And, no matter which way the priest is facing, the Mass is a "community" liturgy; almost all the pronouns in the prayers are plural.  I'd think the priest would get worn-out if he felt he was saying Mass only for "each" and "every" "one" sitting in the pews.  Its all about relationships.  Isn't there a part of the Mass when the priests asks the Holy Spirit to come down and unite us with all the angels and saints...?  If there isn't a sense of community, I'd get the idea that we'd all be asking the Holy Spirit for separate checks.
And, sometimes... I wonder if we haven't misunderstood the seven-toed sloth...
Robert Beezat | 9/22/2009 - 10:57am
Regarding "That Was Close," I agree with everything that was said.  Going back to a consumer based economy would be just postponing the inevitable, total crash of the U.S Economy. 
I would like to suggest that investment in infrastructure should include all types of green technologies and jobs: from new and more efficient enegry systems, to construction and maintenance of public transportation, to the manufacturing of energy efficient products of all kinds for home, industrial, and public use.  These are industries and jobs which call for creativity and ingenuity and can put people to work including blue and white collar workers.  And many of the jobs will stay in America.  Government at all levels needs to incentivize creation of these jobs.  And, socially responsible entreprenuers need to create businesses which make money and serve the common good.  That is one of the things the Pope calls for in Caritas In Veritate.  It is being done on a somewhat limited scale and it can be done on a broader scale.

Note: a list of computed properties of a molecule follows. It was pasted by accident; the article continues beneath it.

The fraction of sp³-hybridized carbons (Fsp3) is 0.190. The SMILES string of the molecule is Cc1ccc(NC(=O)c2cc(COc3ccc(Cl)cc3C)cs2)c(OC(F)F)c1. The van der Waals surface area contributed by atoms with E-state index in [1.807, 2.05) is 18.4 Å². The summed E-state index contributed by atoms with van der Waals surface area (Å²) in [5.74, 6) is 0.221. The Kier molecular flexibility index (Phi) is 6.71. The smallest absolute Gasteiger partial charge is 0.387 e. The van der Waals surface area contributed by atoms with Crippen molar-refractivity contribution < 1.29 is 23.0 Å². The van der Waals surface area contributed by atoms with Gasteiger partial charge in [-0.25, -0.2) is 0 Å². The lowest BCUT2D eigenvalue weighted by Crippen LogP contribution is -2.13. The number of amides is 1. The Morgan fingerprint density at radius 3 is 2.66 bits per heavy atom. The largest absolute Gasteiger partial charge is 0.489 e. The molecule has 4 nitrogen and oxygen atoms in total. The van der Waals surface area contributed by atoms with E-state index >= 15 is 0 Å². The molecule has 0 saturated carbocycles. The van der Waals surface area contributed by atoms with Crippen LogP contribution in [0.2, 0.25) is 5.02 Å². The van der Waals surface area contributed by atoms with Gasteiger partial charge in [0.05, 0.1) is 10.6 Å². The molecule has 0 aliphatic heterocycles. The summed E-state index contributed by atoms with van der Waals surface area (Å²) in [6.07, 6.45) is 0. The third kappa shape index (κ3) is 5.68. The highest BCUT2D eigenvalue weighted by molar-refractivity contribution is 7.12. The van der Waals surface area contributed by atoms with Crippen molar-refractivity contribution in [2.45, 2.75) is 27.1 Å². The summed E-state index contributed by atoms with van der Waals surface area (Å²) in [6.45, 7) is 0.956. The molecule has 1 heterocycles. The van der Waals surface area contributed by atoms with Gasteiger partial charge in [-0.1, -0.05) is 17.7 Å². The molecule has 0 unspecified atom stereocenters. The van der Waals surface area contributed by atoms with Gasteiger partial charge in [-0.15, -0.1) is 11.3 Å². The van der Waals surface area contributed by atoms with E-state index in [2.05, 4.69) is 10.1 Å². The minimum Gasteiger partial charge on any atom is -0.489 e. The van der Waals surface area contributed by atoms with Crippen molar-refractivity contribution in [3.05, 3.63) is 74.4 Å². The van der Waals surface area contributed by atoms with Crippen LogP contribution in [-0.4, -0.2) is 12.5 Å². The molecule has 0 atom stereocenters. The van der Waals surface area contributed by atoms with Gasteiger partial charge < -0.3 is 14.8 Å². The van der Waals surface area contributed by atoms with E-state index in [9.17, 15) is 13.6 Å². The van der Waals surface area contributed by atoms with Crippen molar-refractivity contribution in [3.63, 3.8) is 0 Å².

J.R. Hochstedt | 9/20/2009 - 11:29pm
One reason people sit apart during mass is to avoid being frowned at for not holding hands & raising them during the Our Father, as if this empty pretense of community could somehow make up for the absence of a shared, vital attention to Christ's sacrifice at the altar. Avoiding the noise & chattiness which inevitably accompany the "sign of peace" is another reason: at the very moment that all minds & hearts should be one in adoration of Christ, we're called on to slip on a social mask, to smile warmly at the people in one's vicinity while the mystery of our faith, Christ's sacrificial presence on the altar, is diluted into the sorry mess of a 'spiritual' group hug.